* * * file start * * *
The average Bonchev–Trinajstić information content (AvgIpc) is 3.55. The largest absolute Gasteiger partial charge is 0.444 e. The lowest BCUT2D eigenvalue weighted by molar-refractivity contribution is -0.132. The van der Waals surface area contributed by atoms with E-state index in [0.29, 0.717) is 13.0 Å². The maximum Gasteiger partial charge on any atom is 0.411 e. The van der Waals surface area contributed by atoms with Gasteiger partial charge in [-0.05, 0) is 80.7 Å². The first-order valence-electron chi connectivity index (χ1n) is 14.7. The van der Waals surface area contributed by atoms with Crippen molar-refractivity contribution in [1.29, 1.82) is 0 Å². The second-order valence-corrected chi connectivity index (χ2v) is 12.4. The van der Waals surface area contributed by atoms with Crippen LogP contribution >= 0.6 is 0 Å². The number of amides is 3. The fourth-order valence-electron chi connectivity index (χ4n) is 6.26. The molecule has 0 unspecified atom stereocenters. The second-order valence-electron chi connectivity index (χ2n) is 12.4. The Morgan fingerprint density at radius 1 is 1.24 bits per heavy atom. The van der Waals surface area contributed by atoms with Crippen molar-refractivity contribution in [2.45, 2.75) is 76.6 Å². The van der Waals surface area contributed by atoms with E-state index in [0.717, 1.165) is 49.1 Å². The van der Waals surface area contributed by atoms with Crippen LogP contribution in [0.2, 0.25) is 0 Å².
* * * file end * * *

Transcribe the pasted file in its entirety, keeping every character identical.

The average Bonchev–Trinajstić information content (AvgIpc) is 3.55. The largest absolute Gasteiger partial charge is 0.444 e. The lowest BCUT2D eigenvalue weighted by molar-refractivity contribution is -0.132. The van der Waals surface area contributed by atoms with E-state index in [0.29, 0.717) is 13.0 Å². The maximum Gasteiger partial charge on any atom is 0.411 e. The van der Waals surface area contributed by atoms with Gasteiger partial charge in [-0.05, 0) is 80.7 Å². The first-order valence-electron chi connectivity index (χ1n) is 14.7. The van der Waals surface area contributed by atoms with Crippen molar-refractivity contribution in [1.29, 1.82) is 0 Å². The second-order valence-corrected chi connectivity index (χ2v) is 12.4. The van der Waals surface area contributed by atoms with Crippen LogP contribution >= 0.6 is 0 Å². The number of amides is 3. The fourth-order valence-electron chi connectivity index (χ4n) is 6.26. The molecule has 0 unspecified atom stereocenters. The second-order valence-electron chi connectivity index (χ2n) is 12.4. The Morgan fingerprint density at radius 1 is 1.24 bits per heavy atom. The van der Waals surface area contributed by atoms with Crippen molar-refractivity contribution in [2.45, 2.75) is 76.6 Å². The van der Waals surface area contributed by atoms with E-state index in [0.717, 1.165) is 49.1 Å². The van der Waals surface area contributed by atoms with Crippen LogP contribution in [0.2, 0.25) is 0 Å².